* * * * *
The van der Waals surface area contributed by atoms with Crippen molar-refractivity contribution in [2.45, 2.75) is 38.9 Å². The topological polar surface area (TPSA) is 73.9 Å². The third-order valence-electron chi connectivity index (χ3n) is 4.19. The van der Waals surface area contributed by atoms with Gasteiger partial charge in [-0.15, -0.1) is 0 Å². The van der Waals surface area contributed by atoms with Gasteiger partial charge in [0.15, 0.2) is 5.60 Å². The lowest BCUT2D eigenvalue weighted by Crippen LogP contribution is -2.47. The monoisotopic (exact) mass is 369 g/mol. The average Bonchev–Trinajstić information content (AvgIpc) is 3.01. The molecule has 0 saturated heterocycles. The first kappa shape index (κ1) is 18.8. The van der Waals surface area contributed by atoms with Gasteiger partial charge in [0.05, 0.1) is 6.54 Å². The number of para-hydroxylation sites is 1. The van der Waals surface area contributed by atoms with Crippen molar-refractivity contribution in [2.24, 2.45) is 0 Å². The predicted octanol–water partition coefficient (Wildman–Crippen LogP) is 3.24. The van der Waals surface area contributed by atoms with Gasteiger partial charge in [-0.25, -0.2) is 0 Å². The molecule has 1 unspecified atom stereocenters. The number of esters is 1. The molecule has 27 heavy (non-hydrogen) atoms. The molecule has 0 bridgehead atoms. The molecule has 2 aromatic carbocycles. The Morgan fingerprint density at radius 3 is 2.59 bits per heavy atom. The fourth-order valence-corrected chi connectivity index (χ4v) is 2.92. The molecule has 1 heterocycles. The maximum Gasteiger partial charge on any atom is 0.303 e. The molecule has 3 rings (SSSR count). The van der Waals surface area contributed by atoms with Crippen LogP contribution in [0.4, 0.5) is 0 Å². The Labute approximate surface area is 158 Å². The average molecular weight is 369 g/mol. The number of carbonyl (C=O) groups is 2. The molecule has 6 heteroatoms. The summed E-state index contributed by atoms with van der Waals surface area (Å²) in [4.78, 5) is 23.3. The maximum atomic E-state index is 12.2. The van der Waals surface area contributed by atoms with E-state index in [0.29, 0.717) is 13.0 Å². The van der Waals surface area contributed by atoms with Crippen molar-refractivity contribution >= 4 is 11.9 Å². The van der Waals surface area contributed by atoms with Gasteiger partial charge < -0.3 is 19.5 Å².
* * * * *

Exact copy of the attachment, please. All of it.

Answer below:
The van der Waals surface area contributed by atoms with Crippen molar-refractivity contribution in [2.45, 2.75) is 38.9 Å². The topological polar surface area (TPSA) is 73.9 Å². The third-order valence-electron chi connectivity index (χ3n) is 4.19. The van der Waals surface area contributed by atoms with Gasteiger partial charge in [-0.15, -0.1) is 0 Å². The van der Waals surface area contributed by atoms with Gasteiger partial charge in [0.15, 0.2) is 5.60 Å². The lowest BCUT2D eigenvalue weighted by Crippen LogP contribution is -2.47. The monoisotopic (exact) mass is 369 g/mol. The average Bonchev–Trinajstić information content (AvgIpc) is 3.01. The molecule has 0 saturated heterocycles. The first kappa shape index (κ1) is 18.8. The van der Waals surface area contributed by atoms with Gasteiger partial charge in [0.05, 0.1) is 6.54 Å². The number of para-hydroxylation sites is 1. The van der Waals surface area contributed by atoms with Crippen molar-refractivity contribution in [2.24, 2.45) is 0 Å². The predicted octanol–water partition coefficient (Wildman–Crippen LogP) is 3.24. The van der Waals surface area contributed by atoms with Gasteiger partial charge in [-0.25, -0.2) is 0 Å². The molecule has 1 unspecified atom stereocenters. The number of esters is 1. The molecule has 27 heavy (non-hydrogen) atoms. The molecule has 0 bridgehead atoms. The molecule has 2 aromatic carbocycles. The Morgan fingerprint density at radius 3 is 2.59 bits per heavy atom. The fourth-order valence-corrected chi connectivity index (χ4v) is 2.92. The molecule has 1 heterocycles. The maximum Gasteiger partial charge on any atom is 0.303 e. The molecule has 3 rings (SSSR count). The van der Waals surface area contributed by atoms with Crippen LogP contribution in [0.4, 0.5) is 0 Å². The Labute approximate surface area is 158 Å². The average molecular weight is 369 g/mol. The number of carbonyl (C=O) groups is 2. The molecule has 6 heteroatoms. The summed E-state index contributed by atoms with van der Waals surface area (Å²) in [4.78, 5) is 23.3. The maximum atomic E-state index is 12.2. The van der Waals surface area contributed by atoms with E-state index in [0.29, 0.717) is 13.0 Å². The van der Waals surface area contributed by atoms with Crippen molar-refractivity contribution >= 4 is 11.9 Å². The van der Waals surface area contributed by atoms with Gasteiger partial charge < -0.3 is 19.5 Å².